A Year and a Half Later, Young MPs Are Doing Us Proud
For years, the mainstream media complained about the low rate of youth participation in elections.
And yet, when several young people participated in the 2011 Canadian federal election, they were mostly met with scorn and contempt, derided in the media and mocked on the message boards. Their crime?
They got elected Members of Parliament.
In the lead-up to the election, the New Democratic Party hadn’t expected to win many seats in Quebec. In many ridings, it chose “placeholder” candidates to represent the party—candidates who were used as fillers, so that the party could say it was running candidates in every riding across the country.
Then the tables turned, and Quebecers suddenly fell in love with the NDP and its charismatic leader, Jack Layton, who was beating the odds on the campaign trail despite a recent bout with cancer and a broken hip.
On voting day, an orange wave swept the province and a whole cadre of young, rookie MPs were unexpectedly elected as part of that wave.
Originally criticized as being inexperienced by the media, in the year-and-a-half since the election, these MPs have shown themselves to be good and hard-working representatives of their ridings.
Ruth Ellen Brosseau, who was elected at the age of 27 in the riding of Berthier-Maskinongé, gained national notoriety when it was revealed she had gone to Las Vegas during the campaign, earning her the nickname “MP Vegas.”
The media also revealed that she was very nearly a unilingual anglophone, which was worrisome to many in her riding, which is 98 per cent francophone.
In fact, Brosseau said she could already speak French before the election, but admitted that her command of the language was very rusty at the time of the campaign. Since then, she has been taking French lessons, and also went on Tout le monde en parle, an enormously popular Radio-Canada talk show.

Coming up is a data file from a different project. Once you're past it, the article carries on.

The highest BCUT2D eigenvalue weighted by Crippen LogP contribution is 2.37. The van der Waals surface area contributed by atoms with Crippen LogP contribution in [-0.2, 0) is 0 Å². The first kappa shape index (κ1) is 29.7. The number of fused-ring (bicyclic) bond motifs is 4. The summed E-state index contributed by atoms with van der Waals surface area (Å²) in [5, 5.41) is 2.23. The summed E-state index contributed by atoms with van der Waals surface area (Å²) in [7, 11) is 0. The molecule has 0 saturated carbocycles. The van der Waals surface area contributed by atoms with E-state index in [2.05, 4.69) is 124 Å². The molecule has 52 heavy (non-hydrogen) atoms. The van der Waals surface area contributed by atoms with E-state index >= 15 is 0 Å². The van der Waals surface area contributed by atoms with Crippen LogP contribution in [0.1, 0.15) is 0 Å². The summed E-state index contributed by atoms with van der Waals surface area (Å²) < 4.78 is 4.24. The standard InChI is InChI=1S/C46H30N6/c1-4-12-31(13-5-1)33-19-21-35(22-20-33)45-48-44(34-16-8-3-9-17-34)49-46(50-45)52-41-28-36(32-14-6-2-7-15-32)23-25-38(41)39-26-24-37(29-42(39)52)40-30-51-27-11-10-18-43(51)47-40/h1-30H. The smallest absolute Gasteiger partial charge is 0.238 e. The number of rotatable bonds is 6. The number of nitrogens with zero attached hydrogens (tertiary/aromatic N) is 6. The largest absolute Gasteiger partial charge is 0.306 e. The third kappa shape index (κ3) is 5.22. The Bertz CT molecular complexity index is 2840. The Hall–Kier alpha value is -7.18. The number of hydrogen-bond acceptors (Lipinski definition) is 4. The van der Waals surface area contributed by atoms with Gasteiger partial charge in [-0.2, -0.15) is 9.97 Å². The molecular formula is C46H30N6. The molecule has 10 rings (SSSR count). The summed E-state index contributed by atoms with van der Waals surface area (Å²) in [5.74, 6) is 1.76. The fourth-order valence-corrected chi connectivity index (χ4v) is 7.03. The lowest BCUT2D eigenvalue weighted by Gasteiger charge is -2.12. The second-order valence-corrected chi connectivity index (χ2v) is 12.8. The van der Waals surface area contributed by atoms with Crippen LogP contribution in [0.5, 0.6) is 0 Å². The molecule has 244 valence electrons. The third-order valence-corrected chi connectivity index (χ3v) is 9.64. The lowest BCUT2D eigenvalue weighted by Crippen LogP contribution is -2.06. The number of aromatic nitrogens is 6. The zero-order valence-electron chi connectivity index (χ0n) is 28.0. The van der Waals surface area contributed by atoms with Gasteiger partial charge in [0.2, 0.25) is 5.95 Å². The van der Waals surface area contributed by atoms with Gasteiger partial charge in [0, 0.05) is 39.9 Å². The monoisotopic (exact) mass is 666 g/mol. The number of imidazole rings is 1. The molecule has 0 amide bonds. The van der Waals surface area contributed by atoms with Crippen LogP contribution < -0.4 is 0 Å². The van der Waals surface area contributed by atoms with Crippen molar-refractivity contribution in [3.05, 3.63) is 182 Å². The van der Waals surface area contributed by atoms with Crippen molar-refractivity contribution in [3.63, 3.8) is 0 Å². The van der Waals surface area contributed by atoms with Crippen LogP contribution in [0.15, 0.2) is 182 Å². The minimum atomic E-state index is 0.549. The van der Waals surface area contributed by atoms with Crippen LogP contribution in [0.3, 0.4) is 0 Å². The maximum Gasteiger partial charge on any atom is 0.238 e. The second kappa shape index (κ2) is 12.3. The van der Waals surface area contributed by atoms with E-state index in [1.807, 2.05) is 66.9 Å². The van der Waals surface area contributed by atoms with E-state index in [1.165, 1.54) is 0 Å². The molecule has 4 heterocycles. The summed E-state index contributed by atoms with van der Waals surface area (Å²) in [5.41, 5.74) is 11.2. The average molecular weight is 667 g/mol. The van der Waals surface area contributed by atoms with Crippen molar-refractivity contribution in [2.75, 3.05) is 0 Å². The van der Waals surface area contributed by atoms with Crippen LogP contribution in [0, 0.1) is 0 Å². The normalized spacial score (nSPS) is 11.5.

In an interview with CBC Radio host Bernard St-Laurent, the single mother and former campus bar manager said she has also consulted her constituents on the Conservatives’ changes to Old Age Security and held information sessions about federal tax credits.
The CBC has also reported that she is trying to get the federal government to help pay for repairs to her constituents’ homes. The mineral pyrite can produce cracks in foundation walls and has caused considerable damage to some homes in her riding.
The youngest MP in Canadian history, Pierre-Luc Dusseault, is also hard at work on Parliament Hill. Dusseault was a few days shy of his twentieth birthday when he was elected in the riding of Sherbrooke.
Only a year into his studies in applied politics at the Université de Sherbrooke at the time, Dusseault—who was president of the NDP campus club at the university—had been planning to work at a golf course during the summer.
Just a few days after the election, Dusseault became a national news story when he commented on Quebec independence.
“Sovereignty will be done in Quebec,” he told Toronto radio host John Oakley. “Quebecers will decide if they want to be a country.”
The headline that accompanied the story in The National Post soon thereafter? “NDP inexperience shows in latest gaffes.” Dusseault quickly clarified that he was a federalist who nevertheless respected the views of sovereigntists.